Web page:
Students love to have a place of their own. In an intermediate classroom, I have often struggled to provide a comfortable space for students to use when they need time to themselves, a quiet place to read or just a spot where they can relax (after they finish their work). A reading corner can be this place. It presents a comfortable space for students that can improve motivation and engagement in your classroom.
Choose an area of the classroom where there is enough space to fit an area rug and that does not block any important areas of the class.
Encourage students to bring in books, comics, magazines or other texts, from home that can help to create a reading corner library. This will connect the students (and their interests) to the space and cultivate a meaningful environment to them. Putting posters up around the area can also help to ‘intermediatize’ the area.
Bring in a couple of bean bag chairs or other comfy seating. In comparison to the student chair this, in itself, will peak student interest in using the reading corner.
Reach out to students who you feel would particularly benefit from using this new space. Make an extra effort to have them be some of the first to enjoy the reading corner – it will show them how beneficial it can be and motivate them in the future to finish their work or use it as a quiet place to read.
Tip from a mentor- Collaborate with students to set clear guidelines about how the reading corner will be used. Some guiding principles might include;
• you must be done your work to use it.
• you must be quiet enough to read or allow others to read when on the carpet.
• no food or drink
• student ideas about how to improve the reading corner are encouraged!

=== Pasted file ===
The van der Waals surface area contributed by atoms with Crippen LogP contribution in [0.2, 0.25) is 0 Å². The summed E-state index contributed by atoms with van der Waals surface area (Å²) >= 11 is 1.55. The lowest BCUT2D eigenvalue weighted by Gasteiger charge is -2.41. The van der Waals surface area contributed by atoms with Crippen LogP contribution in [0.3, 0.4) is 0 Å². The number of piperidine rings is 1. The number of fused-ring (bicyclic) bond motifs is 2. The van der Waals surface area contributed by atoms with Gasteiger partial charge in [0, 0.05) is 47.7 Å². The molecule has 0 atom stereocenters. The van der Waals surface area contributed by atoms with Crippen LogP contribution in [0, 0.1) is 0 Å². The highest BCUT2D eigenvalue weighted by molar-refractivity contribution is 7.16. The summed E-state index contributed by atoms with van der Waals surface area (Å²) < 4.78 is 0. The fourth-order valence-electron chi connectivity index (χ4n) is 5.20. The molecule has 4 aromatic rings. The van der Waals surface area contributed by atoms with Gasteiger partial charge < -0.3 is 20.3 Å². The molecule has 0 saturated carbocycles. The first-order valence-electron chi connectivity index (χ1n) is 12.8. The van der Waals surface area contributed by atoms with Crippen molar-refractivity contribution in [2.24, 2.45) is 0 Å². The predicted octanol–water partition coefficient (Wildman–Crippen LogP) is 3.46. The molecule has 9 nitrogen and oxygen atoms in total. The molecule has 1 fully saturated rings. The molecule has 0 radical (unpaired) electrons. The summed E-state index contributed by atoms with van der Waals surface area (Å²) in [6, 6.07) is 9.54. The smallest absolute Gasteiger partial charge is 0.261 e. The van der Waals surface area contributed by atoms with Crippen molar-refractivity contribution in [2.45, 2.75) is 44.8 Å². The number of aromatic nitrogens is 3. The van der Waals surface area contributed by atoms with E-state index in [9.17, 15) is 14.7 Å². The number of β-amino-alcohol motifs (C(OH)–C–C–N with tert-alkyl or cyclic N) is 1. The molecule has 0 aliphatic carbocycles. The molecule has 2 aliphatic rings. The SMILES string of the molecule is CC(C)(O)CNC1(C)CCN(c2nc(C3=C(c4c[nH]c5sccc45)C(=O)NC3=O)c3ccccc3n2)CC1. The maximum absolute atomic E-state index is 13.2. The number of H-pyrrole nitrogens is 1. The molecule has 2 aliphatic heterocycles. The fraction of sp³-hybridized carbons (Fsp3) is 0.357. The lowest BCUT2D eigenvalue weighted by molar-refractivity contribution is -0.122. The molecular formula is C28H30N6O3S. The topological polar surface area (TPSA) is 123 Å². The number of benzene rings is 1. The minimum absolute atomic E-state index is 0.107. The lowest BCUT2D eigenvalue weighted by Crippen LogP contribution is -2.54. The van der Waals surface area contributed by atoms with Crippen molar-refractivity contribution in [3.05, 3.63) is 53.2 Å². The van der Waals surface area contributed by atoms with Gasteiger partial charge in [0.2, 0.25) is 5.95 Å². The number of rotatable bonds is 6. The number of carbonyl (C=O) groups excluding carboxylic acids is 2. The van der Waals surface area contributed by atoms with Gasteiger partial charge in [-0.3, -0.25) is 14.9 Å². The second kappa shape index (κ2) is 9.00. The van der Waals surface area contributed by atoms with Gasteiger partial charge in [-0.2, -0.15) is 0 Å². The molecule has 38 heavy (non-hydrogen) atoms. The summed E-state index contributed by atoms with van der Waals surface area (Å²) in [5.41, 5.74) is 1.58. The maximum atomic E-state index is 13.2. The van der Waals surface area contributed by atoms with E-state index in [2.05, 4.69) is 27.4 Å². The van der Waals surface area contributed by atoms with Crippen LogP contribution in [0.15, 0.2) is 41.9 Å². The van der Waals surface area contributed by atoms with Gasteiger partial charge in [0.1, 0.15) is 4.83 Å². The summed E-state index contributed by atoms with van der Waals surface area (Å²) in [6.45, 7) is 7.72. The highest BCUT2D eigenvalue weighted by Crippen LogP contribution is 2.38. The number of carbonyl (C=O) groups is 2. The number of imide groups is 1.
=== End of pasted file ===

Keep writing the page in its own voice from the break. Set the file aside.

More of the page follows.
While a carpeted reading corner might seem like a primary idea at first, it can be a powerful way to personalize your classroom with a sought-after new environment. Intermediate students will be motivated by the novelty and comfort of reading (or just relaxing) in their own “hang out” space. By stepping outside the traditional box of classroom spatial planning, you too, can cultivate a meaningful area for student use.
What other features of an intermediate reading corner would be effective in making it personal and meaningful to students? How might this reading corner be used to ‘differentiate’ the learning environment for students with special needs?
During Neilʼs 10 years of teaching experience, he has taught in London, England; Ontario; public and private schools; elementary and secondary; junior; intermediate; core french; developmental skills; and junior gifted (grades 4,5,6). He is a Reading Specialist that has been incorporating technology in his practice consistently throughout his career. Neil has recently published his first book entitled “Ignite. Incite. Inspire.” – Examining 21st Century Issues in Education, which is a collection of teaching articles and posts written from January to December 2011.